Posts Tagged ‘tight-jointed’


Sunday, March 14th, 2010

Flexibility training is just as important as strength training for the total development and conditioning of athletes. Especially in the injury phase, we encourage stretching before and after workouts. Flexibility is defined as range of motion at a joint. It is generally felt those athletes with loose joints are more susceptible to sustaining sprains of their joints, while those with tight joints are susceptible to strains of the muscles and tendons. This has been studied in the high school, college and professional ranks. Nicholas found flexibility to be a predictor of injury in professional football athletes, while Moretz et. al. found it not significant in high schools. Basically, the protocol identified five basic flexibility movements—each performed individually by patients. Those completing two or more tests were identified as “loose-jointed” versus “tight-jointed”. Flexibility training is a key ingredient to the total conditioning of the athlete.
Stretching can take on two types of looks. The traditional stretching technique is the ballistic stretch or bouncing stretch. This has been shown to be contra-indicated for flexibility as it actually causes muscles to tighten and can lead to more muscle strains.
The advocated type of stretching is the static stretching where muscles are held for a continuous stretch for six to ten seconds. This promotes elongation of the muscle fiber and the flexibility is maintained for two or three hours of a workout. Should you ever start to sustain more muscle strains with your teams, you should look at your flexibility program and modify things to promote a elongated elasticity throughout the workouts.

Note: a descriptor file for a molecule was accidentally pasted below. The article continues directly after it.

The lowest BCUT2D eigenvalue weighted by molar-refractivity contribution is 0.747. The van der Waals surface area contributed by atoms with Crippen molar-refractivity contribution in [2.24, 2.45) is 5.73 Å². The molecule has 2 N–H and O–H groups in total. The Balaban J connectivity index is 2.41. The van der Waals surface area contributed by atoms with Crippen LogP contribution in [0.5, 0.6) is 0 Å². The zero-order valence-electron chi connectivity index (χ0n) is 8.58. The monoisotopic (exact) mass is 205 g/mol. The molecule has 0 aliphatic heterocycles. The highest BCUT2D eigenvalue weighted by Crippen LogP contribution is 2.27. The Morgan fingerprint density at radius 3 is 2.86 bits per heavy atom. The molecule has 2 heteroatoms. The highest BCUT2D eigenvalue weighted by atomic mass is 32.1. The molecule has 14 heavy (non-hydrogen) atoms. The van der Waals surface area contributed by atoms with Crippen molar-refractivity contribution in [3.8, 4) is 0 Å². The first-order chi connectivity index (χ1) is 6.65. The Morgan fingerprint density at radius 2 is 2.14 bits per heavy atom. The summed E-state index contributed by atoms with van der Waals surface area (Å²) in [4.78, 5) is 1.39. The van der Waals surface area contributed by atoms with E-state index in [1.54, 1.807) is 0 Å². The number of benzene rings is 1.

In addition, flexibility after exercise is as important as pre-workouts. Encourage athletes prone to muscles strains to stretch before, during and after workouts. When stretching following activity, they return muscles to their supple elongated state. Also it aids in post recovery muscle soreness and also promotes circulation in ridding the muscles of waste products.

In summary, flexibility can be an adjunct to conditioning and rehabilitation programs. Athletic Trainers, Strength Coaches, members of the coaching staff should all encourage aggressive approaches and compliance with flexibility exercises.